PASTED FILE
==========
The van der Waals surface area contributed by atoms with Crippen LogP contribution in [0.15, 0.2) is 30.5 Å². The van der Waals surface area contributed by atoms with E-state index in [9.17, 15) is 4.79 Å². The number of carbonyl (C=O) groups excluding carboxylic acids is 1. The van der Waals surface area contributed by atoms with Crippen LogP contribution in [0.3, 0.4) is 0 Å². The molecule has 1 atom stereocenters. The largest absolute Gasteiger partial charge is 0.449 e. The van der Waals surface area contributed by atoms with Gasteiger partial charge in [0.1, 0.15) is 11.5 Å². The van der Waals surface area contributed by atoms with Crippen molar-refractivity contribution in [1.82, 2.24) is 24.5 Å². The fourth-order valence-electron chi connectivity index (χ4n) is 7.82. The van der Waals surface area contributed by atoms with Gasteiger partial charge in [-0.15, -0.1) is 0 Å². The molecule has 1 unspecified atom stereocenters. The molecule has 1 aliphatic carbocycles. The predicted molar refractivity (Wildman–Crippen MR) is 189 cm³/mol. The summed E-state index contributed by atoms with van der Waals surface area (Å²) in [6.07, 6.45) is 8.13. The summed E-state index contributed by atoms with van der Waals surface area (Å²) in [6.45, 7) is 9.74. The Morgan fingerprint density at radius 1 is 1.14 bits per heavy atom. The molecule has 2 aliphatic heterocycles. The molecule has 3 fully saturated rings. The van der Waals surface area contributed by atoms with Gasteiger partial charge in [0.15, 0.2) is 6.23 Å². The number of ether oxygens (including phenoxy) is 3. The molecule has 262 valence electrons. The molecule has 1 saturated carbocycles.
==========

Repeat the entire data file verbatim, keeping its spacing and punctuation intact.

The van der Waals surface area contributed by atoms with Crippen LogP contribution in [0.15, 0.2) is 30.5 Å². The van der Waals surface area contributed by atoms with E-state index in [9.17, 15) is 4.79 Å². The number of carbonyl (C=O) groups excluding carboxylic acids is 1. The van der Waals surface area contributed by atoms with Crippen LogP contribution in [0.3, 0.4) is 0 Å². The molecule has 1 atom stereocenters. The largest absolute Gasteiger partial charge is 0.449 e. The van der Waals surface area contributed by atoms with Gasteiger partial charge in [0.1, 0.15) is 11.5 Å². The van der Waals surface area contributed by atoms with Crippen molar-refractivity contribution in [1.82, 2.24) is 24.5 Å². The fourth-order valence-electron chi connectivity index (χ4n) is 7.82. The van der Waals surface area contributed by atoms with Gasteiger partial charge in [-0.15, -0.1) is 0 Å². The molecule has 1 unspecified atom stereocenters. The molecule has 1 aliphatic carbocycles. The predicted molar refractivity (Wildman–Crippen MR) is 189 cm³/mol. The summed E-state index contributed by atoms with van der Waals surface area (Å²) in [6.07, 6.45) is 8.13. The summed E-state index contributed by atoms with van der Waals surface area (Å²) in [6.45, 7) is 9.74. The Morgan fingerprint density at radius 1 is 1.14 bits per heavy atom. The molecule has 2 aliphatic heterocycles. The molecule has 3 fully saturated rings. The van der Waals surface area contributed by atoms with Gasteiger partial charge in [0.15, 0.2) is 6.23 Å². The number of ether oxygens (including phenoxy) is 3. The molecule has 262 valence electrons. The molecule has 1 saturated carbocycles.